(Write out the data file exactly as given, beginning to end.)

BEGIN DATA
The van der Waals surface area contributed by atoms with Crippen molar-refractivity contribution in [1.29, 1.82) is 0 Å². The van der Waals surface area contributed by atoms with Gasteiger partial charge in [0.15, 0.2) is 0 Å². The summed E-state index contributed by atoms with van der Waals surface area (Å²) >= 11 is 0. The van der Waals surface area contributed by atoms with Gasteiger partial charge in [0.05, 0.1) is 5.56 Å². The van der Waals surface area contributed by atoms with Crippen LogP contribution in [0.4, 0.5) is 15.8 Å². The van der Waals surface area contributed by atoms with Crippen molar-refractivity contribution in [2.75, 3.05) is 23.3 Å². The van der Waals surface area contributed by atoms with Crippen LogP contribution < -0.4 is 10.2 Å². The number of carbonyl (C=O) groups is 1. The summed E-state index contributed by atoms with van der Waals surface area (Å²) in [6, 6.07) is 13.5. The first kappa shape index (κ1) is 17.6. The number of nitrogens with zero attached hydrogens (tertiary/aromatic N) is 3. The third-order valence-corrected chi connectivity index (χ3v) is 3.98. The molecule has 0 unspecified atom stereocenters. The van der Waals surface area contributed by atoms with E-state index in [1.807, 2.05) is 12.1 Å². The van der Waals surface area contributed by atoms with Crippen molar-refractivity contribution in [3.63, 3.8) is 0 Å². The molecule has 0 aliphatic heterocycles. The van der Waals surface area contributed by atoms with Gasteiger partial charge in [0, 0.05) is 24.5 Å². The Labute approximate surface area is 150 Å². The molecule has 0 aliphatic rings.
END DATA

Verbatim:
The van der Waals surface area contributed by atoms with Crippen molar-refractivity contribution in [1.29, 1.82) is 0 Å². The van der Waals surface area contributed by atoms with Gasteiger partial charge in [0.15, 0.2) is 0 Å². The summed E-state index contributed by atoms with van der Waals surface area (Å²) >= 11 is 0. The van der Waals surface area contributed by atoms with Gasteiger partial charge in [0.05, 0.1) is 5.56 Å². The van der Waals surface area contributed by atoms with Crippen LogP contribution in [0.4, 0.5) is 15.8 Å². The van der Waals surface area contributed by atoms with Crippen molar-refractivity contribution in [2.75, 3.05) is 23.3 Å². The van der Waals surface area contributed by atoms with Crippen LogP contribution < -0.4 is 10.2 Å². The number of carbonyl (C=O) groups is 1. The summed E-state index contributed by atoms with van der Waals surface area (Å²) in [6, 6.07) is 13.5. The first kappa shape index (κ1) is 17.6. The number of nitrogens with zero attached hydrogens (tertiary/aromatic N) is 3. The third-order valence-corrected chi connectivity index (χ3v) is 3.98. The molecule has 0 unspecified atom stereocenters. The van der Waals surface area contributed by atoms with E-state index in [1.807, 2.05) is 12.1 Å². The van der Waals surface area contributed by atoms with Crippen molar-refractivity contribution in [3.63, 3.8) is 0 Å². The molecule has 0 aliphatic heterocycles. The van der Waals surface area contributed by atoms with Gasteiger partial charge in [0, 0.05) is 24.5 Å². The Labute approximate surface area is 150 Å². The molecule has 0 aliphatic rings.